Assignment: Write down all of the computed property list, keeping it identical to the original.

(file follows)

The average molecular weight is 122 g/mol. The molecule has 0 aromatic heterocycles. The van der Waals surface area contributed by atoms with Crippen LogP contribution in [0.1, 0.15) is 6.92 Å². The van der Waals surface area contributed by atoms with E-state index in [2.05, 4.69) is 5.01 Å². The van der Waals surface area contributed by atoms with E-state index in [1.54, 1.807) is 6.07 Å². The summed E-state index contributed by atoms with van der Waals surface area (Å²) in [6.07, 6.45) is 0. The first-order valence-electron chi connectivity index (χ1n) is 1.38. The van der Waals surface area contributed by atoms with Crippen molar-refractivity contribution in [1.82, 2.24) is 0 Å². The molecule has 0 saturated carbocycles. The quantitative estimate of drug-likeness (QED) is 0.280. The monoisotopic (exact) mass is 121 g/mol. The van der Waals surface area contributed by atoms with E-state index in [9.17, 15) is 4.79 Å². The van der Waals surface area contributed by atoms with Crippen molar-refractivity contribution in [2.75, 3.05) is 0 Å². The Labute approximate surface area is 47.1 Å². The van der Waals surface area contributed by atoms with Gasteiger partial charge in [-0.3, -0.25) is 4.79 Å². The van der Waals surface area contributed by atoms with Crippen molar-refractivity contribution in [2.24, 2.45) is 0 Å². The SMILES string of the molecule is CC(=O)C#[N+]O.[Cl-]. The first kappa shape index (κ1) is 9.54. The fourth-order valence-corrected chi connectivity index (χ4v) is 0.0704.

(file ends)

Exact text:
The average molecular weight is 122 g/mol. The molecule has 0 aromatic heterocycles. The van der Waals surface area contributed by atoms with Crippen LogP contribution in [0.1, 0.15) is 6.92 Å². The van der Waals surface area contributed by atoms with E-state index in [2.05, 4.69) is 5.01 Å². The van der Waals surface area contributed by atoms with E-state index in [1.54, 1.807) is 6.07 Å². The summed E-state index contributed by atoms with van der Waals surface area (Å²) in [6.07, 6.45) is 0. The first-order valence-electron chi connectivity index (χ1n) is 1.38. The van der Waals surface area contributed by atoms with Crippen molar-refractivity contribution in [1.82, 2.24) is 0 Å². The molecule has 0 saturated carbocycles. The quantitative estimate of drug-likeness (QED) is 0.280. The monoisotopic (exact) mass is 121 g/mol. The van der Waals surface area contributed by atoms with E-state index in [9.17, 15) is 4.79 Å². The van der Waals surface area contributed by atoms with Crippen molar-refractivity contribution in [2.75, 3.05) is 0 Å². The Labute approximate surface area is 47.1 Å². The van der Waals surface area contributed by atoms with Gasteiger partial charge in [-0.3, -0.25) is 4.79 Å². The van der Waals surface area contributed by atoms with Crippen molar-refractivity contribution in [2.24, 2.45) is 0 Å². The SMILES string of the molecule is CC(=O)C#[N+]O.[Cl-]. The first kappa shape index (κ1) is 9.54. The fourth-order valence-corrected chi connectivity index (χ4v) is 0.0704.